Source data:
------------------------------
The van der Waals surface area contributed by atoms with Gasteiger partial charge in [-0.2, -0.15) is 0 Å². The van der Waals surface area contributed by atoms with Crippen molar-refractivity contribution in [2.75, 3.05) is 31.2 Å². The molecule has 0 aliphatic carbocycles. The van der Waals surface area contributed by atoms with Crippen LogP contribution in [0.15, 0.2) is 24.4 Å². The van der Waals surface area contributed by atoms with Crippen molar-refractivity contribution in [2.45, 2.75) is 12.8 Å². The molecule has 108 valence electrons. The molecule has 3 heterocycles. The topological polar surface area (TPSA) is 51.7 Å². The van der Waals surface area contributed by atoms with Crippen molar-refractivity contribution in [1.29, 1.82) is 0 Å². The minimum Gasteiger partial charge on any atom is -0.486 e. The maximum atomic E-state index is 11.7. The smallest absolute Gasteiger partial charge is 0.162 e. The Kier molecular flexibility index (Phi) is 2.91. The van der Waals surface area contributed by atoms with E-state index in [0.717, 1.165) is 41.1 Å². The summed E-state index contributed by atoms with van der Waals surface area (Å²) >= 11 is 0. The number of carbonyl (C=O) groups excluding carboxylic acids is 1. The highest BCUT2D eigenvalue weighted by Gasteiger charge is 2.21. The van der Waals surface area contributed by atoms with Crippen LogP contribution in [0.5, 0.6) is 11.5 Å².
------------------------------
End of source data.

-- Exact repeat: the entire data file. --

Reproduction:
The van der Waals surface area contributed by atoms with Gasteiger partial charge in [-0.2, -0.15) is 0 Å². The van der Waals surface area contributed by atoms with Crippen molar-refractivity contribution in [2.75, 3.05) is 31.2 Å². The molecule has 0 aliphatic carbocycles. The van der Waals surface area contributed by atoms with Crippen LogP contribution in [0.15, 0.2) is 24.4 Å². The van der Waals surface area contributed by atoms with Crippen molar-refractivity contribution in [2.45, 2.75) is 12.8 Å². The molecule has 108 valence electrons. The molecule has 3 heterocycles. The topological polar surface area (TPSA) is 51.7 Å². The van der Waals surface area contributed by atoms with Crippen molar-refractivity contribution in [1.29, 1.82) is 0 Å². The minimum Gasteiger partial charge on any atom is -0.486 e. The maximum atomic E-state index is 11.7. The smallest absolute Gasteiger partial charge is 0.162 e. The Kier molecular flexibility index (Phi) is 2.91. The van der Waals surface area contributed by atoms with E-state index in [0.717, 1.165) is 41.1 Å². The summed E-state index contributed by atoms with van der Waals surface area (Å²) >= 11 is 0. The number of carbonyl (C=O) groups excluding carboxylic acids is 1. The highest BCUT2D eigenvalue weighted by Gasteiger charge is 2.21. The van der Waals surface area contributed by atoms with Crippen LogP contribution in [0.5, 0.6) is 11.5 Å².